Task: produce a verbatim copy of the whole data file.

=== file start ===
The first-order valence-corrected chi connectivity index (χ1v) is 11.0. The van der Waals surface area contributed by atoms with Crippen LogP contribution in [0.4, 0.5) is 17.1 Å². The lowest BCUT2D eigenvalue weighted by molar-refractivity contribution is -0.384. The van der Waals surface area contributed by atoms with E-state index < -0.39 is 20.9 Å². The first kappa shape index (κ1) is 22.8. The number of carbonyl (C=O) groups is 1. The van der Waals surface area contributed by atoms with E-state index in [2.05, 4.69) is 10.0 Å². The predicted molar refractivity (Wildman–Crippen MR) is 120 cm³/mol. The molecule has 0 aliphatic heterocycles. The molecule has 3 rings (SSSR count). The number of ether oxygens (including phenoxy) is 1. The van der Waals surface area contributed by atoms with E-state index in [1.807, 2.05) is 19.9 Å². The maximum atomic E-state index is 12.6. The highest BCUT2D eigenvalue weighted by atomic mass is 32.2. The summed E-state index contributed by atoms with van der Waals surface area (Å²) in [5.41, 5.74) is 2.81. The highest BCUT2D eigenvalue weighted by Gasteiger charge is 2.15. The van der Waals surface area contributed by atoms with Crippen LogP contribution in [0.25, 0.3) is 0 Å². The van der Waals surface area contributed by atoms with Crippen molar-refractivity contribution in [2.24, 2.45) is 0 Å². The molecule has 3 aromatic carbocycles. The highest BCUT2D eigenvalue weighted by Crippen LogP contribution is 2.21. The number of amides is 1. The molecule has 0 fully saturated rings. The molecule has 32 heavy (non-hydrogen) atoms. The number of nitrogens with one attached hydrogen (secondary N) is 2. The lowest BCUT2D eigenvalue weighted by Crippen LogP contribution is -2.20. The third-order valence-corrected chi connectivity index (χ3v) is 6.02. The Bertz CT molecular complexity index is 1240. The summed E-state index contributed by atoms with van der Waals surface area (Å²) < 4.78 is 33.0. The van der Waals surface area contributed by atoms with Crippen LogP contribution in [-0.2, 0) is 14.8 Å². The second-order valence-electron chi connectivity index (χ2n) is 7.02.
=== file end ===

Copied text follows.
The first-order valence-corrected chi connectivity index (χ1v) is 11.0. The van der Waals surface area contributed by atoms with Crippen LogP contribution in [0.4, 0.5) is 17.1 Å². The lowest BCUT2D eigenvalue weighted by molar-refractivity contribution is -0.384. The van der Waals surface area contributed by atoms with E-state index < -0.39 is 20.9 Å². The first kappa shape index (κ1) is 22.8. The number of carbonyl (C=O) groups is 1. The van der Waals surface area contributed by atoms with E-state index in [2.05, 4.69) is 10.0 Å². The predicted molar refractivity (Wildman–Crippen MR) is 120 cm³/mol. The molecule has 0 aliphatic heterocycles. The molecule has 3 rings (SSSR count). The number of ether oxygens (including phenoxy) is 1. The van der Waals surface area contributed by atoms with E-state index in [1.807, 2.05) is 19.9 Å². The maximum atomic E-state index is 12.6. The highest BCUT2D eigenvalue weighted by atomic mass is 32.2. The summed E-state index contributed by atoms with van der Waals surface area (Å²) in [5.41, 5.74) is 2.81. The highest BCUT2D eigenvalue weighted by Gasteiger charge is 2.15. The van der Waals surface area contributed by atoms with Crippen LogP contribution in [0.25, 0.3) is 0 Å². The van der Waals surface area contributed by atoms with Crippen molar-refractivity contribution in [2.24, 2.45) is 0 Å². The molecule has 3 aromatic carbocycles. The highest BCUT2D eigenvalue weighted by Crippen LogP contribution is 2.21. The number of amides is 1. The molecule has 0 fully saturated rings. The molecule has 32 heavy (non-hydrogen) atoms. The number of nitrogens with one attached hydrogen (secondary N) is 2. The lowest BCUT2D eigenvalue weighted by Crippen LogP contribution is -2.20. The third-order valence-corrected chi connectivity index (χ3v) is 6.02. The Bertz CT molecular complexity index is 1240. The summed E-state index contributed by atoms with van der Waals surface area (Å²) < 4.78 is 33.0. The van der Waals surface area contributed by atoms with Crippen LogP contribution in [-0.2, 0) is 14.8 Å². The second-order valence-electron chi connectivity index (χ2n) is 7.02.